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Easing Back-to-School Stress for Children during COVID-19

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As COVID-19 cases continue to climb, many parents are finding it overwhelming and stressful to manage the emotions of themselves and their children. And with some children having returned to the classroom while other areas of society have restrictions, it can be confusing to explain to children what is and isn’t safe behaviour at this time. If you are facing these challenges, you are not alone.

We asked CDI Psychologist Dr. Nora Klemencic some of the most burning questions about parenting and the return to the classroom during the 2020 school year.

Q: How do we offer information to children, particularly young children, in a way that helps them understand the importance of following guidelines (like wearing masks) without going too far and frightening them, or giving them elevated anxiety?

A: Parents can work to be sensitive to their child’s emotional state and take cues from their child in terms of how much information they need.  For example, you might share very simple information with a young child such as, “We need to wear masks and not touch each other to help stay healthy.”  Then, depending on the child’s level of interest and follow-up questions, you can share more (for example: “There is a new virus that can make people sick – it’s called coronavirus”). If a child seems distressed, it can sometimes be helpful to discuss fears and clear up misinformation. Modelling the use of masks, washing hands, and staying physically distant while maintaining a calm attitude is important. Parents can also make sure to remind or correct their children about healthy practices in a calm way.

Q: What behaviours can a parent/caregiver model that will ease the transition of back-to-school for their children? On the flip side, what behaviours should parents/caregivers be aware of that could be detrimental when displaying in front of their children?

A: Parents can convey a sense of confidence in their child’s ability to cope with the start of the new school year (“you got this!”). Talking to children about what to expect. and practising some of the new expected behaviours ahead of time (e.g., wearing a mask, washing hands, playing with a friend without being physically close) can be helpful. Getting into a more structured routine at home is also helpful, so that children are used to waking up, eating and sleeping at around the same times.

Parents can inadvertently communicate to their child that they do not believe that they have the skills to succeed by appearing anxious whenever the topic of school comes up, or by avoiding the discussion of the upcoming transition altogether. As a parent, it’s very important to manage your own anxiety (very natural under the circumstances!) in a healthy way, so that your child is less likely to have increased anxiety of their own and also so that your child learns from your example about coping with distress and uncertainty.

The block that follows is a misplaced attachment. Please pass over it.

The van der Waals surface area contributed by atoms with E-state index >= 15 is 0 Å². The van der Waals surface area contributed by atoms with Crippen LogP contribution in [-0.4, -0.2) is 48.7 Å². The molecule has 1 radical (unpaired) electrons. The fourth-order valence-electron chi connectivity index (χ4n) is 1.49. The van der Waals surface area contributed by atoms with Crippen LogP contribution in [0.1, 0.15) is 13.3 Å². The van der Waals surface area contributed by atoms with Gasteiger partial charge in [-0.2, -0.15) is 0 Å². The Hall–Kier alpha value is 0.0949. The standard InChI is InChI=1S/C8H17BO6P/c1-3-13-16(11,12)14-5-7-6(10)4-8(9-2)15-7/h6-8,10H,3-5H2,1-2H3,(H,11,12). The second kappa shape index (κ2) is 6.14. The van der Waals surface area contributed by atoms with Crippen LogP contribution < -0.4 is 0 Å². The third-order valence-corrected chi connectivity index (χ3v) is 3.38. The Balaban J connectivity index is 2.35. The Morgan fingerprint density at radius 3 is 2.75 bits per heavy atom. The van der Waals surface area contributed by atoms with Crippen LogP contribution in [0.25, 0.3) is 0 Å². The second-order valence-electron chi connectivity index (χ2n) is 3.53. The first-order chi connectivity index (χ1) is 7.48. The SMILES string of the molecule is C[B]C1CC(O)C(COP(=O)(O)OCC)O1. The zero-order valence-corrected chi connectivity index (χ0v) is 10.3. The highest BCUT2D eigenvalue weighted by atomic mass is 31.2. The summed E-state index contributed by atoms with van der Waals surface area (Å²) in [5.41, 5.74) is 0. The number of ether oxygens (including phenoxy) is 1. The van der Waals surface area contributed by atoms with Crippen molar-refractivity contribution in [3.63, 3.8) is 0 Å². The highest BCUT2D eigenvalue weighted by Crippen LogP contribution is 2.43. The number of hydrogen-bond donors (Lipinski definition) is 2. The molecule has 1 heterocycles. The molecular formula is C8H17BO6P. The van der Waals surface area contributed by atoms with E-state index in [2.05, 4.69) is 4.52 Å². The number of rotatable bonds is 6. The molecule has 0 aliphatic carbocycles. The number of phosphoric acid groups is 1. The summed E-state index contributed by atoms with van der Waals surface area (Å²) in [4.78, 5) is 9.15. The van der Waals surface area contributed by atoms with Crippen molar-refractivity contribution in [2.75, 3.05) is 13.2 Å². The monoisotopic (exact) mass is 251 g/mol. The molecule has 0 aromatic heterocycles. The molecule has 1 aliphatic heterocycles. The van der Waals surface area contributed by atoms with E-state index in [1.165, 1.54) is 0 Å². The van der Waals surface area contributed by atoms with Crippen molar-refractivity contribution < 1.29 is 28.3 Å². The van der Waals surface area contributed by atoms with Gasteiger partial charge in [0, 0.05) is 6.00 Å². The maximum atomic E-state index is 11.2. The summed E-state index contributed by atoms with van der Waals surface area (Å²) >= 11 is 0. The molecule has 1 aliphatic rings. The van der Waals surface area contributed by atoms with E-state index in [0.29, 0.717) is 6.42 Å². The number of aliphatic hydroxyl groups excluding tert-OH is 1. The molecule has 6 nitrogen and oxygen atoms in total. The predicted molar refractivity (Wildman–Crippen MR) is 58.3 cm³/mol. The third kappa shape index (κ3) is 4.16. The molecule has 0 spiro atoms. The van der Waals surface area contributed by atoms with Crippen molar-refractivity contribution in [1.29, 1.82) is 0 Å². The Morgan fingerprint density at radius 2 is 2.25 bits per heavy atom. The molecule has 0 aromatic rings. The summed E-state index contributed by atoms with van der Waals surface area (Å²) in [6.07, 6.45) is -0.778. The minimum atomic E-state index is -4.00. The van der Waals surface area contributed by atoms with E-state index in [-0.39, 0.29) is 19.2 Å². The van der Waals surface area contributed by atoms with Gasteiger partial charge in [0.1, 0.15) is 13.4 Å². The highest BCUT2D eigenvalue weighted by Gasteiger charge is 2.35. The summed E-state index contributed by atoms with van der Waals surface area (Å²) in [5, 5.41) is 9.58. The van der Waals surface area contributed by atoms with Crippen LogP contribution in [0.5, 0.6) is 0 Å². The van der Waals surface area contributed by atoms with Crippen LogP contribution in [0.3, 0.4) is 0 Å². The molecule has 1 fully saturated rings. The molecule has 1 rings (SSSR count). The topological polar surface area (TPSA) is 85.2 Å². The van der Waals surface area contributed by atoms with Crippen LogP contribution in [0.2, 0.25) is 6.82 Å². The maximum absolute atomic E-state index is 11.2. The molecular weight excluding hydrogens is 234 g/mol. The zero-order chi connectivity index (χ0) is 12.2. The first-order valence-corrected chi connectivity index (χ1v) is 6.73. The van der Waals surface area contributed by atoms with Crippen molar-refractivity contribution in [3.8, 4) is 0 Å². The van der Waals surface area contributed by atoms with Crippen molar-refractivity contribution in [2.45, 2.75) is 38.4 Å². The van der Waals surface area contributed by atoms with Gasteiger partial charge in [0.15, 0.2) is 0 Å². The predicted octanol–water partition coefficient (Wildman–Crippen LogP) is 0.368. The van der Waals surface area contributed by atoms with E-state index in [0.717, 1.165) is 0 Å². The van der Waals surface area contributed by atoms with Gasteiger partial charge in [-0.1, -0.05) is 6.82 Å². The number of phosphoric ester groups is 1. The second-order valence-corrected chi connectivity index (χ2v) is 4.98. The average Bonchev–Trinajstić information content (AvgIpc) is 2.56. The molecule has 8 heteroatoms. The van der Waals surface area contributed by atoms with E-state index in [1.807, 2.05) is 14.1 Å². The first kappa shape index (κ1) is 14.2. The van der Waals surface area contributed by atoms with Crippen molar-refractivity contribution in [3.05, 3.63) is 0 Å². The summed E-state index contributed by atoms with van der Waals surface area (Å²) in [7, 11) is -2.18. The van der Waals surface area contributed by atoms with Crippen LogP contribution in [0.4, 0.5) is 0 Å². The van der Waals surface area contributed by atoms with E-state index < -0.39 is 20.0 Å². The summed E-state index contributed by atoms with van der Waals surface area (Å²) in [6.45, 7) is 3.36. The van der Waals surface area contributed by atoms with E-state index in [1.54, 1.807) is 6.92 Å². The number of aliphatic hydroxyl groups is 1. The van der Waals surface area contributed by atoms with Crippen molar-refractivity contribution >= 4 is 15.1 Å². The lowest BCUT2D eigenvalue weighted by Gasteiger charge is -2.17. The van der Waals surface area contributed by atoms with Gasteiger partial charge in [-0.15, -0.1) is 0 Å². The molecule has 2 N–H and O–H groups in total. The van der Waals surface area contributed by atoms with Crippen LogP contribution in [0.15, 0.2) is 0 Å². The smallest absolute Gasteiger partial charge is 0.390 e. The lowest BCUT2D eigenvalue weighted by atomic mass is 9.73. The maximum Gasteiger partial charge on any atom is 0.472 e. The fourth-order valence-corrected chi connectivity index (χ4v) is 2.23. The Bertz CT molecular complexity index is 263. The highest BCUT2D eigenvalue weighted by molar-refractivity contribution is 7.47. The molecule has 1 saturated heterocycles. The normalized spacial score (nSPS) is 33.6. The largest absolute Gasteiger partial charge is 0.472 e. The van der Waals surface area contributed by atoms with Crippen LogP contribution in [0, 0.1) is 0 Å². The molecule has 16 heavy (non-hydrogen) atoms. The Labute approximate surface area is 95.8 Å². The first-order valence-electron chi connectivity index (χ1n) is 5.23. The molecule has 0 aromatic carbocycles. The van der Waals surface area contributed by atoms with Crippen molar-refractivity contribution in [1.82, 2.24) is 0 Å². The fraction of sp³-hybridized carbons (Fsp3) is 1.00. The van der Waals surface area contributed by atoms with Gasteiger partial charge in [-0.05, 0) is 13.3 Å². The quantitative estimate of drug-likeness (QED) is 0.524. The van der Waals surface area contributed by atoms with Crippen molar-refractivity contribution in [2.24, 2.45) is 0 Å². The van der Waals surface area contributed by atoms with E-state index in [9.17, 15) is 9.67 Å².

Q: If a child is extremely anxious about returning to the classroom, what are some actionable strategies that a parent/caregiver can take to ease those concerns and help them to feel confident? 

A: Depending on the child’s cognitive/language skills, a parent may first try to better understand their child’s fears and to clear up any misunderstandings or offer information that is more realistic. For example, a child might assume that going to school means that they and their family members will get sick and die. Giving your child accurate information that you also believe, e.g., “When people wear masks, wash hands, and don’t touch each other, they are less likely to get sick”, or “The school would not open and Mom would not let you go back if they thought it was very likely that you and your family would get sick and die.”  Identify some simple statements that can be repeated in your child’s mind (“I can do things to stay healthy”; “My Mom says it’s OK to go to school right now”; “I can be brave”).

Making sure children are aware of the things that they can control, such as mask wearing and hand washing, and practising those behaviours ahead of time can help them feel more confident about coping in the school setting. Practising preventative behaviours while out in the community, in particular, can be helpful. Taking care of physical health in other ways (e.g., eating nutritious food, getting enough sleep, and exercising daily) can also be part of the way kids and families feel more in charge when so many things are beyond their control. Finally, practising deep breathing and other physical relaxation practices can also be helpful tools.

Q: There have been projections that anxiety and mental health challenges could be widespread this year, particularly with children who have not faced these challenges in the past.  What behaviours should parents keep an eye on to determine what is an ordinary level of stress and anxiety vs. when it may be time to seek out help professionally for their child?

A: If anxiety or anxious-avoidance starts to interfere in a child’s life in some way (e.g., academically, socially, family life), then it may be helpful to reach out for help.  Although it’s typical to experience higher levels of distress during times of uncertainty/significant changes, professional support could also be indicated for a child who seems to be experiencing much higher levels of distress compared to their own baseline, compared to peers, and for much longer than expected (e.g., not adjusting to a new situation long after majority of peers seem to have adjusted).

For additional parent/caregiver resources and support, please visit our COVID-19 Resource Centre, or call us at 416-603-1827.